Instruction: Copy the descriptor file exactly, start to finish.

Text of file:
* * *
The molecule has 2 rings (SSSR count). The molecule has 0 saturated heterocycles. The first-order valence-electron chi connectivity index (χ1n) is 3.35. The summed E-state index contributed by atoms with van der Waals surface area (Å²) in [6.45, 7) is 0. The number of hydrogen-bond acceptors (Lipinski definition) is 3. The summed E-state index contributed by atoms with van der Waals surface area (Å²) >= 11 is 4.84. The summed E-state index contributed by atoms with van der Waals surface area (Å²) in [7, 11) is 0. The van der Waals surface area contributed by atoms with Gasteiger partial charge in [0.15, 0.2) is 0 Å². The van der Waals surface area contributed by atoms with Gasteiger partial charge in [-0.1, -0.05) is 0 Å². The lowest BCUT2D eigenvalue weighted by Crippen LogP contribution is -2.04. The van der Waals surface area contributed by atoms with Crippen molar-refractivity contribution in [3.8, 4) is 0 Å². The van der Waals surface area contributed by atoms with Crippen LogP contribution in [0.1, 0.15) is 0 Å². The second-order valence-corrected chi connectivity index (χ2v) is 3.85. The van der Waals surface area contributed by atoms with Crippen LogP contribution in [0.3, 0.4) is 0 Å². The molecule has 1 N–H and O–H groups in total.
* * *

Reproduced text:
The molecule has 2 rings (SSSR count). The molecule has 0 saturated heterocycles. The first-order valence-electron chi connectivity index (χ1n) is 3.35. The summed E-state index contributed by atoms with van der Waals surface area (Å²) in [6.45, 7) is 0. The number of hydrogen-bond acceptors (Lipinski definition) is 3. The summed E-state index contributed by atoms with van der Waals surface area (Å²) >= 11 is 4.84. The summed E-state index contributed by atoms with van der Waals surface area (Å²) in [7, 11) is 0. The van der Waals surface area contributed by atoms with Gasteiger partial charge in [0.15, 0.2) is 0 Å². The van der Waals surface area contributed by atoms with Gasteiger partial charge in [-0.1, -0.05) is 0 Å². The lowest BCUT2D eigenvalue weighted by Crippen LogP contribution is -2.04. The van der Waals surface area contributed by atoms with Crippen molar-refractivity contribution in [3.8, 4) is 0 Å². The van der Waals surface area contributed by atoms with Crippen LogP contribution in [0.1, 0.15) is 0 Å². The second-order valence-corrected chi connectivity index (χ2v) is 3.85. The van der Waals surface area contributed by atoms with Crippen LogP contribution in [0.3, 0.4) is 0 Å². The molecule has 1 N–H and O–H groups in total.